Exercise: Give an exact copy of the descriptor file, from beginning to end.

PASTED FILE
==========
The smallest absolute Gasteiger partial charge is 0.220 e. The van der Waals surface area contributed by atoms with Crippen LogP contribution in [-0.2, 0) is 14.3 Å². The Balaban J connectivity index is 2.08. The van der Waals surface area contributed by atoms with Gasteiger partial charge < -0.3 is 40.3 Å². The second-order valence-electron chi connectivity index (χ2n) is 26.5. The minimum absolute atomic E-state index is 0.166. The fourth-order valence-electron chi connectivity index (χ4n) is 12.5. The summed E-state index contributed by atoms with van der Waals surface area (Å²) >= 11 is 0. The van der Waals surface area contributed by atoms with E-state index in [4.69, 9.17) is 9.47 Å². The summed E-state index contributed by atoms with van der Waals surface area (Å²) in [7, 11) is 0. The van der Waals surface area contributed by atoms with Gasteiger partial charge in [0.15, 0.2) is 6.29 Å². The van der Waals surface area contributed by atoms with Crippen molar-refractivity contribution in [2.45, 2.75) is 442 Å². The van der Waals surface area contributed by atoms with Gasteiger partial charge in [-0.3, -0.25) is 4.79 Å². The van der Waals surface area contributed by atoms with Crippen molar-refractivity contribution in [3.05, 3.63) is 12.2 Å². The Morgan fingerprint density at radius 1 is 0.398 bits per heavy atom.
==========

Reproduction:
The smallest absolute Gasteiger partial charge is 0.220 e. The van der Waals surface area contributed by atoms with Crippen LogP contribution in [-0.2, 0) is 14.3 Å². The Balaban J connectivity index is 2.08. The van der Waals surface area contributed by atoms with Gasteiger partial charge < -0.3 is 40.3 Å². The second-order valence-electron chi connectivity index (χ2n) is 26.5. The minimum absolute atomic E-state index is 0.166. The fourth-order valence-electron chi connectivity index (χ4n) is 12.5. The summed E-state index contributed by atoms with van der Waals surface area (Å²) >= 11 is 0. The van der Waals surface area contributed by atoms with E-state index in [4.69, 9.17) is 9.47 Å². The summed E-state index contributed by atoms with van der Waals surface area (Å²) in [7, 11) is 0. The van der Waals surface area contributed by atoms with Gasteiger partial charge in [0.15, 0.2) is 6.29 Å². The van der Waals surface area contributed by atoms with Crippen molar-refractivity contribution in [2.45, 2.75) is 442 Å². The van der Waals surface area contributed by atoms with Gasteiger partial charge in [-0.3, -0.25) is 4.79 Å². The van der Waals surface area contributed by atoms with Crippen molar-refractivity contribution in [3.05, 3.63) is 12.2 Å². The Morgan fingerprint density at radius 1 is 0.398 bits per heavy atom.